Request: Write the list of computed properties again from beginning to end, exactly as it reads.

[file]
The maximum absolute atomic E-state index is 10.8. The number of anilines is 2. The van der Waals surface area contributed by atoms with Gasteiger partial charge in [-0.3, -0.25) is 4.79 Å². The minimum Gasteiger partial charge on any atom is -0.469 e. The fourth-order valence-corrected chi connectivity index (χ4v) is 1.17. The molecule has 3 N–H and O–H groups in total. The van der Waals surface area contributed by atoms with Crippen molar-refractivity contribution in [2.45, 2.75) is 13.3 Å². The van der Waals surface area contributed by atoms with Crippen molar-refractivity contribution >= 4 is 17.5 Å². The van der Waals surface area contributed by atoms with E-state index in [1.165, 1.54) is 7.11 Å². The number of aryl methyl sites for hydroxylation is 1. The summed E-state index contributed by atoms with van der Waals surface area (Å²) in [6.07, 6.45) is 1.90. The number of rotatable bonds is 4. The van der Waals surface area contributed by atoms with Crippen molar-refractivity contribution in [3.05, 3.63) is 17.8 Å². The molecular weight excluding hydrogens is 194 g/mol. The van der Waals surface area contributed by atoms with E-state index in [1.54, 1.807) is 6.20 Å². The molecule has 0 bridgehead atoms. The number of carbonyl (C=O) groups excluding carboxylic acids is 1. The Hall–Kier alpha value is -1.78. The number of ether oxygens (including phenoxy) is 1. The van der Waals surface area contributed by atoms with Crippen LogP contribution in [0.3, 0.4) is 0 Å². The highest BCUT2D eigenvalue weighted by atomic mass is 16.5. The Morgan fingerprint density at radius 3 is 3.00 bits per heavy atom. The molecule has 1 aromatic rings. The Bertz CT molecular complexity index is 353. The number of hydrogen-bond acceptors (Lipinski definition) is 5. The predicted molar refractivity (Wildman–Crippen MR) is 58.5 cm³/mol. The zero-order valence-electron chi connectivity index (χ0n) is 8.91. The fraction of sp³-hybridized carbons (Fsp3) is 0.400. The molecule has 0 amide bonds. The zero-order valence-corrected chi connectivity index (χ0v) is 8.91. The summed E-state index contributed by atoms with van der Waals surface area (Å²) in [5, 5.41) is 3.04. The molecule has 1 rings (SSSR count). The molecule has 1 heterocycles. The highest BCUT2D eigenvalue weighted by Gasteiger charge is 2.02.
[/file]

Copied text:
The maximum absolute atomic E-state index is 10.8. The number of anilines is 2. The van der Waals surface area contributed by atoms with Gasteiger partial charge in [-0.3, -0.25) is 4.79 Å². The minimum Gasteiger partial charge on any atom is -0.469 e. The fourth-order valence-corrected chi connectivity index (χ4v) is 1.17. The molecule has 3 N–H and O–H groups in total. The van der Waals surface area contributed by atoms with Crippen molar-refractivity contribution in [2.45, 2.75) is 13.3 Å². The van der Waals surface area contributed by atoms with Crippen molar-refractivity contribution >= 4 is 17.5 Å². The van der Waals surface area contributed by atoms with E-state index in [1.165, 1.54) is 7.11 Å². The number of aryl methyl sites for hydroxylation is 1. The summed E-state index contributed by atoms with van der Waals surface area (Å²) in [6.07, 6.45) is 1.90. The number of rotatable bonds is 4. The van der Waals surface area contributed by atoms with Crippen molar-refractivity contribution in [3.05, 3.63) is 17.8 Å². The molecular weight excluding hydrogens is 194 g/mol. The van der Waals surface area contributed by atoms with E-state index in [1.54, 1.807) is 6.20 Å². The molecule has 0 bridgehead atoms. The number of carbonyl (C=O) groups excluding carboxylic acids is 1. The Hall–Kier alpha value is -1.78. The number of ether oxygens (including phenoxy) is 1. The van der Waals surface area contributed by atoms with Crippen LogP contribution in [0.3, 0.4) is 0 Å². The highest BCUT2D eigenvalue weighted by atomic mass is 16.5. The Morgan fingerprint density at radius 3 is 3.00 bits per heavy atom. The molecule has 1 aromatic rings. The Bertz CT molecular complexity index is 353. The number of hydrogen-bond acceptors (Lipinski definition) is 5. The predicted molar refractivity (Wildman–Crippen MR) is 58.5 cm³/mol. The zero-order valence-electron chi connectivity index (χ0n) is 8.91. The fraction of sp³-hybridized carbons (Fsp3) is 0.400. The molecule has 0 amide bonds. The zero-order valence-corrected chi connectivity index (χ0v) is 8.91. The summed E-state index contributed by atoms with van der Waals surface area (Å²) in [5, 5.41) is 3.04. The molecule has 1 rings (SSSR count). The molecule has 1 heterocycles. The highest BCUT2D eigenvalue weighted by Gasteiger charge is 2.02.